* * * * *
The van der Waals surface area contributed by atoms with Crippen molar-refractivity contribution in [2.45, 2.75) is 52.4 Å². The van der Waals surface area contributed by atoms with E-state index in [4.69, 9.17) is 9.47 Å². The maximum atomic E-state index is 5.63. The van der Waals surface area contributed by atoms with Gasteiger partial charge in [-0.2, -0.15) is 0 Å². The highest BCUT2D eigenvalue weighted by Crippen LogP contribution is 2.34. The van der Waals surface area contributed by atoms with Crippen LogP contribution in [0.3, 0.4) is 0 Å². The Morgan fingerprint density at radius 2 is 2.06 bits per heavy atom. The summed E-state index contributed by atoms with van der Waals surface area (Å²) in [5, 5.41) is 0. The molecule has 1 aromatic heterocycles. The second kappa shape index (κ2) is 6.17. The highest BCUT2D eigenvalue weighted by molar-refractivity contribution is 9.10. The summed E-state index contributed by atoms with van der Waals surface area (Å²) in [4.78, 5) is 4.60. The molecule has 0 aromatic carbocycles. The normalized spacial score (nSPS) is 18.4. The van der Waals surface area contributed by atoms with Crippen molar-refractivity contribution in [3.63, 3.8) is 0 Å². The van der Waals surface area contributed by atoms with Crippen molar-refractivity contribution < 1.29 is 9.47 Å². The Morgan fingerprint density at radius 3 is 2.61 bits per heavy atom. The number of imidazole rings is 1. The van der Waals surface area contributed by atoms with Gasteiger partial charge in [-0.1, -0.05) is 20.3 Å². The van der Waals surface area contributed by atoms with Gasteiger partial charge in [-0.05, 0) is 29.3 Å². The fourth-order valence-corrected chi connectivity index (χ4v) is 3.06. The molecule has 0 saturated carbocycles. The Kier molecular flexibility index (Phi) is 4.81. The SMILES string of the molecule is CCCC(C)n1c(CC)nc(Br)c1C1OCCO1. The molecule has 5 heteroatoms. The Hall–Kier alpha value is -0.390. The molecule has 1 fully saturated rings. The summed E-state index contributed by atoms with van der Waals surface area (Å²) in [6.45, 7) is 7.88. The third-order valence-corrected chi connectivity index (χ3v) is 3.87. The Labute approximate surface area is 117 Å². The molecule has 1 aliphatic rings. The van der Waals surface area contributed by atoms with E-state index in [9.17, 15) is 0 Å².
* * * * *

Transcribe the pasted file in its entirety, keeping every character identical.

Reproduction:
The van der Waals surface area contributed by atoms with Crippen molar-refractivity contribution in [2.45, 2.75) is 52.4 Å². The van der Waals surface area contributed by atoms with E-state index in [4.69, 9.17) is 9.47 Å². The maximum atomic E-state index is 5.63. The van der Waals surface area contributed by atoms with Gasteiger partial charge in [-0.2, -0.15) is 0 Å². The highest BCUT2D eigenvalue weighted by Crippen LogP contribution is 2.34. The van der Waals surface area contributed by atoms with Crippen LogP contribution in [0.3, 0.4) is 0 Å². The Morgan fingerprint density at radius 2 is 2.06 bits per heavy atom. The summed E-state index contributed by atoms with van der Waals surface area (Å²) in [5, 5.41) is 0. The molecule has 1 aromatic heterocycles. The second kappa shape index (κ2) is 6.17. The highest BCUT2D eigenvalue weighted by molar-refractivity contribution is 9.10. The summed E-state index contributed by atoms with van der Waals surface area (Å²) in [4.78, 5) is 4.60. The molecule has 0 aromatic carbocycles. The normalized spacial score (nSPS) is 18.4. The van der Waals surface area contributed by atoms with Crippen molar-refractivity contribution in [3.63, 3.8) is 0 Å². The van der Waals surface area contributed by atoms with Crippen molar-refractivity contribution < 1.29 is 9.47 Å². The Morgan fingerprint density at radius 3 is 2.61 bits per heavy atom. The number of imidazole rings is 1. The van der Waals surface area contributed by atoms with Gasteiger partial charge in [-0.1, -0.05) is 20.3 Å². The van der Waals surface area contributed by atoms with Gasteiger partial charge in [-0.05, 0) is 29.3 Å². The fourth-order valence-corrected chi connectivity index (χ4v) is 3.06. The molecule has 0 saturated carbocycles. The Kier molecular flexibility index (Phi) is 4.81. The SMILES string of the molecule is CCCC(C)n1c(CC)nc(Br)c1C1OCCO1. The molecule has 5 heteroatoms. The Hall–Kier alpha value is -0.390. The molecule has 1 fully saturated rings. The summed E-state index contributed by atoms with van der Waals surface area (Å²) in [6.45, 7) is 7.88. The third-order valence-corrected chi connectivity index (χ3v) is 3.87. The Labute approximate surface area is 117 Å². The molecule has 1 aliphatic rings. The van der Waals surface area contributed by atoms with E-state index in [9.17, 15) is 0 Å².